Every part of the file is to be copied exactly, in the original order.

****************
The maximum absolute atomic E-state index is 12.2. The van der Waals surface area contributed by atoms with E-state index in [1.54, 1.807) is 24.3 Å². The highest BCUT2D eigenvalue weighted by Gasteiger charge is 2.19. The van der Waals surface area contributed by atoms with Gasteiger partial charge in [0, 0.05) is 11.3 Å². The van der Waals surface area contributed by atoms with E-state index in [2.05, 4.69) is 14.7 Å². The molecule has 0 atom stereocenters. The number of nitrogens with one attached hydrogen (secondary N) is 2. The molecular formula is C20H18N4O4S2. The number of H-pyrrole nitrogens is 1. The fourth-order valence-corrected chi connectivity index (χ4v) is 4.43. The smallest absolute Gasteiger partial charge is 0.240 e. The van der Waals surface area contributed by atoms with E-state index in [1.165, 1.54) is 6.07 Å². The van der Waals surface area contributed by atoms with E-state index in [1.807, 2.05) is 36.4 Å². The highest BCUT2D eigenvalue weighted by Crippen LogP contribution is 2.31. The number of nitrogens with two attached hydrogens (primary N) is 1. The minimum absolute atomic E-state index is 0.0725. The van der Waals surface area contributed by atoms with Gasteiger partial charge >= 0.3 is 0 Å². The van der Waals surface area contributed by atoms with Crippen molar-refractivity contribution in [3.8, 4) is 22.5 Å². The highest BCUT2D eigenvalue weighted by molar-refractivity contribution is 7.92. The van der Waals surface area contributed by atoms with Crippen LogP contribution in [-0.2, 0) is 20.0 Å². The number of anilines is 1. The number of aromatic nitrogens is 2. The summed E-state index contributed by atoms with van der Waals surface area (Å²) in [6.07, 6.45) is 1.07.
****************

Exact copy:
The maximum absolute atomic E-state index is 12.2. The van der Waals surface area contributed by atoms with E-state index in [1.54, 1.807) is 24.3 Å². The highest BCUT2D eigenvalue weighted by Gasteiger charge is 2.19. The van der Waals surface area contributed by atoms with Gasteiger partial charge in [0, 0.05) is 11.3 Å². The van der Waals surface area contributed by atoms with E-state index in [2.05, 4.69) is 14.7 Å². The molecule has 0 atom stereocenters. The number of nitrogens with one attached hydrogen (secondary N) is 2. The molecular formula is C20H18N4O4S2. The number of H-pyrrole nitrogens is 1. The fourth-order valence-corrected chi connectivity index (χ4v) is 4.43. The smallest absolute Gasteiger partial charge is 0.240 e. The van der Waals surface area contributed by atoms with E-state index in [1.165, 1.54) is 6.07 Å². The van der Waals surface area contributed by atoms with E-state index in [1.807, 2.05) is 36.4 Å². The highest BCUT2D eigenvalue weighted by Crippen LogP contribution is 2.31. The number of nitrogens with two attached hydrogens (primary N) is 1. The minimum absolute atomic E-state index is 0.0725. The van der Waals surface area contributed by atoms with Gasteiger partial charge >= 0.3 is 0 Å². The van der Waals surface area contributed by atoms with Crippen molar-refractivity contribution in [3.8, 4) is 22.5 Å². The highest BCUT2D eigenvalue weighted by molar-refractivity contribution is 7.92. The van der Waals surface area contributed by atoms with Crippen LogP contribution in [-0.2, 0) is 20.0 Å². The number of anilines is 1. The number of aromatic nitrogens is 2. The summed E-state index contributed by atoms with van der Waals surface area (Å²) in [6.07, 6.45) is 1.07.